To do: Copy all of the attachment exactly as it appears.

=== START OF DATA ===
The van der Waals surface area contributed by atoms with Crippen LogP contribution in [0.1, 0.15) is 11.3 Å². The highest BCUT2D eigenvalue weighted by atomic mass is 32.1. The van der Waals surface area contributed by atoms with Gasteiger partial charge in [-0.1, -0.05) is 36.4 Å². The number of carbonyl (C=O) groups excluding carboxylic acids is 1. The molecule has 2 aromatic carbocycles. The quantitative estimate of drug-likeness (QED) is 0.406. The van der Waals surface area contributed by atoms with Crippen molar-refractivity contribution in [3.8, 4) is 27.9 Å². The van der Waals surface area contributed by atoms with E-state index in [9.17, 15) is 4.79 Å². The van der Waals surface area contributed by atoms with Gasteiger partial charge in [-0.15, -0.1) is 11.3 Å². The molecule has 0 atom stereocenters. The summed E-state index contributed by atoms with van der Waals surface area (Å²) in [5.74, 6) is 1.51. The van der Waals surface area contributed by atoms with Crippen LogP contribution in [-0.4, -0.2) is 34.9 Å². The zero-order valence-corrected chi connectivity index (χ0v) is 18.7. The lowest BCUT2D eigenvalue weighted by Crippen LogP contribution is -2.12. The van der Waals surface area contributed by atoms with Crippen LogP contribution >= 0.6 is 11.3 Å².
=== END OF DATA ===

The van der Waals surface area contributed by atoms with Crippen LogP contribution in [0.1, 0.15) is 11.3 Å². The highest BCUT2D eigenvalue weighted by atomic mass is 32.1. The van der Waals surface area contributed by atoms with Gasteiger partial charge in [-0.1, -0.05) is 36.4 Å². The number of carbonyl (C=O) groups excluding carboxylic acids is 1. The molecule has 2 aromatic carbocycles. The quantitative estimate of drug-likeness (QED) is 0.406. The van der Waals surface area contributed by atoms with Crippen molar-refractivity contribution in [3.8, 4) is 27.9 Å². The van der Waals surface area contributed by atoms with E-state index in [9.17, 15) is 4.79 Å². The van der Waals surface area contributed by atoms with Gasteiger partial charge in [-0.15, -0.1) is 11.3 Å². The molecule has 0 atom stereocenters. The summed E-state index contributed by atoms with van der Waals surface area (Å²) in [5.74, 6) is 1.51. The van der Waals surface area contributed by atoms with Crippen LogP contribution in [-0.4, -0.2) is 34.9 Å². The zero-order valence-corrected chi connectivity index (χ0v) is 18.7. The lowest BCUT2D eigenvalue weighted by Crippen LogP contribution is -2.12. The van der Waals surface area contributed by atoms with Crippen LogP contribution >= 0.6 is 11.3 Å².